Katherine-based Jawoyn Construction is competing for work throughout the region. It already has runs on the board by playing a role in the $10 million upgrade of Nitmiluk National Park. The company has also worked for the Roper Gulf Regional Council and has managed infrastructure projects and civil works with the Jawoyn Rangers.
Jawoyn Association chief executive and company director John Berto says the construction firm has proved its worth working in Jawoyn-owned Nitmiluk and is now ready for work in other national parks, such as Judbarra (formerly Gregory), Keep River and Limmen.
He says there are many other exciting contracts to be pursued, including work on the $1.5 billion Sea Dragon prawn venture, the $1 billion Mt Todd gold mine, Stage 3 of Kakadu National Park and the emerging multibillion-dollar onshore oil and gas industry.
“We will chase minor and major contracts,” he says. “We’re in a very good position to take advantage of lots of of opportunities.”
Mr Berto says the aim of Jawoyn Construction is to improve the lives of local Indigenous people in four ways – sustainable employment, nationally-accredited training, growth in self-esteem and economic empowerment.
“It became obvious there was an important opportunity in growing a dedicated workforce and applying for public and private contracts, especially those on Jawoyn lands,” he says. “Importantly, as advocates for Aboriginal people working to build our country, we believe it‘s important to invest in Indigenous employment and training and provide opportunities to Aboriginal people living on Jawoyn lands.”
The company has invested significant resources in its team and bought equipment, including graders, excavators, bobcats and tip trucks. Mr Berto says the Jawoyn Association has proven itself as a “serious player” in tourism, land management and social support services.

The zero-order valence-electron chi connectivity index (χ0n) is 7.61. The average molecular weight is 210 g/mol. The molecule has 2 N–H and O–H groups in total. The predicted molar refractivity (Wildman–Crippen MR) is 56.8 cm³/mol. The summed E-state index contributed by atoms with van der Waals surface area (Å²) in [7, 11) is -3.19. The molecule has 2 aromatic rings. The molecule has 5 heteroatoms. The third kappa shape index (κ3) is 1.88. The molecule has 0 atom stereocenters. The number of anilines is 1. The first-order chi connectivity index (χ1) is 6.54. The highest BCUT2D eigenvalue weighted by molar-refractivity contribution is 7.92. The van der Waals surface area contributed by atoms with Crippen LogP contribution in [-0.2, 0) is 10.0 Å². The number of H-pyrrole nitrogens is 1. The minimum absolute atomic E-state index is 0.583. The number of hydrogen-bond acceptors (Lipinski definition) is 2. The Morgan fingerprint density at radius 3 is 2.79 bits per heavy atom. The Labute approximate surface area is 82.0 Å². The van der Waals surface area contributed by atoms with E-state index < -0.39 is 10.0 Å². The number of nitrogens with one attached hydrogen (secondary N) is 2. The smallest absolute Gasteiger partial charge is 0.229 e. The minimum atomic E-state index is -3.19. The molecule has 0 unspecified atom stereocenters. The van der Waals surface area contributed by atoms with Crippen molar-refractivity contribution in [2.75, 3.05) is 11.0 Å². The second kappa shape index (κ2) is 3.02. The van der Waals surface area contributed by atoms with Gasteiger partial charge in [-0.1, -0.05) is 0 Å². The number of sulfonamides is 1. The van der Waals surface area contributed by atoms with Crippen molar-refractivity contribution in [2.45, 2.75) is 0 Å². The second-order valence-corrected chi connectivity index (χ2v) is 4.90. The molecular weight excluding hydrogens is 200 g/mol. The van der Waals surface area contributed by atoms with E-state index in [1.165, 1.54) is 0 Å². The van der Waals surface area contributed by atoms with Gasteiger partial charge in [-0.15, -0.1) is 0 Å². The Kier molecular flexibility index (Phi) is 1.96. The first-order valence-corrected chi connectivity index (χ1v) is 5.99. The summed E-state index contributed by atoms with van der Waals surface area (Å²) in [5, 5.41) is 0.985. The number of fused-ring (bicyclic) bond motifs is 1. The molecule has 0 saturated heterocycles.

“We’re now turning our focus to building and construction. We’ve got a strong workforce ready for hire and we’re open for business to build across the region, the Top End and beyond.”
Mr Berto says Jawoyn Contracting was established because there was an opening for an Indigenous-owned civil construction company. He says the company is operating as a commercial business and works to industry standards.
“We’ve already shown that we can do the work to the proper standard,” he says. “We’ve performed and are now gearing up for other work.”
The company has seven workers on its books and they are about to study for machinery tickets and other industry licences.
Jawoyn Association has three other major enterprises.
Award-winning Nitmiluk Tours runs the visitor information centre, boat and canoe operations, the campground and the high-end, eco-resort Cicada on the banks of the gorge’s Katherine River.
It also runs operations at Leliyn (Edith Falls).
Profits from Nitmiluk Tours are ploughed into important services and programs, and support employment and training in tourism and land management.
The government-approved Jawoyn Fire Project offers carbon credits for reducing wildfires through controlled savanna burning.
And Banatjarl Women’s Group, which was formed in 2003 by a strong group of Jawoyn women, promotes family wellbeing, healing and sharing.
The group has a long-term vision to set up a family resource and healing centre – a place where knowledge and skills can be shared and passed on to younger generations through camps, events and talkfests.
Banatjarl, also known as King Valley, 40 kilometres south of Katherine, is an area of great cultural significance to Jawoyn women.
Jawoyn people are the Traditional Owners of 55,000 square metres of land – almost the size of Tasmania – extending north-west from Katherine to Pine Creek, making a north-east arc crossing the southern part of Kakadu and Arnhem Land to Bulman, then south-west to the township of Mataranka. TQ